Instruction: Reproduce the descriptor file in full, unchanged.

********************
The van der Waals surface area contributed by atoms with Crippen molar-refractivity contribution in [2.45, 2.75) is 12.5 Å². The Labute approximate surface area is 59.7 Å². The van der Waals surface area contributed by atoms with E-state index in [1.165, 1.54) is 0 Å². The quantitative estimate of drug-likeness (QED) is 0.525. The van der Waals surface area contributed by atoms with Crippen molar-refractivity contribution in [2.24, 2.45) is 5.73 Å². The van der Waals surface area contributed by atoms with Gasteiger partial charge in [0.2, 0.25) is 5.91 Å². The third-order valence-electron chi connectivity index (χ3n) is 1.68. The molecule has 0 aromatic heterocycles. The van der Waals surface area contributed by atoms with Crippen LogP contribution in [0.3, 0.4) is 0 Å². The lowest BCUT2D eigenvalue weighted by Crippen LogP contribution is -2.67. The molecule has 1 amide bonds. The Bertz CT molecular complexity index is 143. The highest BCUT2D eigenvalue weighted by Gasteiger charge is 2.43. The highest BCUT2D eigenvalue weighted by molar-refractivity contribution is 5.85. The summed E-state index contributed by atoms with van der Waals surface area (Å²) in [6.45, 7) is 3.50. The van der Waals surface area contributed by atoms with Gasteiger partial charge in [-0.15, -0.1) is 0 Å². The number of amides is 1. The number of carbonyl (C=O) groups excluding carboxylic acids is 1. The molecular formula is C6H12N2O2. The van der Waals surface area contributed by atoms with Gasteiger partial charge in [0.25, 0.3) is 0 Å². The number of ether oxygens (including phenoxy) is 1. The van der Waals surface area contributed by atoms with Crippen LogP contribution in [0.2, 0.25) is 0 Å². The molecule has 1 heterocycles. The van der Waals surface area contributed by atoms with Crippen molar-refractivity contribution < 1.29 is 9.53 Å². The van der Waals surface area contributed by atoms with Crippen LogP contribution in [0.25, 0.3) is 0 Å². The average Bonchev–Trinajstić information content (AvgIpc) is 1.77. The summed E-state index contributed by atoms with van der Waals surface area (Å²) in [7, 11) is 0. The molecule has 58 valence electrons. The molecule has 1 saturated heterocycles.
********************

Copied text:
The van der Waals surface area contributed by atoms with Crippen molar-refractivity contribution in [2.45, 2.75) is 12.5 Å². The Labute approximate surface area is 59.7 Å². The van der Waals surface area contributed by atoms with E-state index in [1.165, 1.54) is 0 Å². The quantitative estimate of drug-likeness (QED) is 0.525. The van der Waals surface area contributed by atoms with Crippen molar-refractivity contribution in [2.24, 2.45) is 5.73 Å². The van der Waals surface area contributed by atoms with Gasteiger partial charge in [0.2, 0.25) is 5.91 Å². The third-order valence-electron chi connectivity index (χ3n) is 1.68. The molecule has 0 aromatic heterocycles. The van der Waals surface area contributed by atoms with Crippen LogP contribution in [0.3, 0.4) is 0 Å². The lowest BCUT2D eigenvalue weighted by Crippen LogP contribution is -2.67. The molecule has 1 amide bonds. The Bertz CT molecular complexity index is 143. The highest BCUT2D eigenvalue weighted by Gasteiger charge is 2.43. The highest BCUT2D eigenvalue weighted by molar-refractivity contribution is 5.85. The summed E-state index contributed by atoms with van der Waals surface area (Å²) in [6.45, 7) is 3.50. The van der Waals surface area contributed by atoms with Gasteiger partial charge in [-0.15, -0.1) is 0 Å². The number of amides is 1. The number of carbonyl (C=O) groups excluding carboxylic acids is 1. The molecular formula is C6H12N2O2. The van der Waals surface area contributed by atoms with Gasteiger partial charge in [0.25, 0.3) is 0 Å². The number of ether oxygens (including phenoxy) is 1. The van der Waals surface area contributed by atoms with Crippen LogP contribution in [0.2, 0.25) is 0 Å². The molecule has 1 heterocycles. The van der Waals surface area contributed by atoms with Crippen molar-refractivity contribution < 1.29 is 9.53 Å². The van der Waals surface area contributed by atoms with Crippen LogP contribution in [0.25, 0.3) is 0 Å². The average Bonchev–Trinajstić information content (AvgIpc) is 1.77. The summed E-state index contributed by atoms with van der Waals surface area (Å²) in [7, 11) is 0. The molecule has 58 valence electrons. The molecule has 1 saturated heterocycles.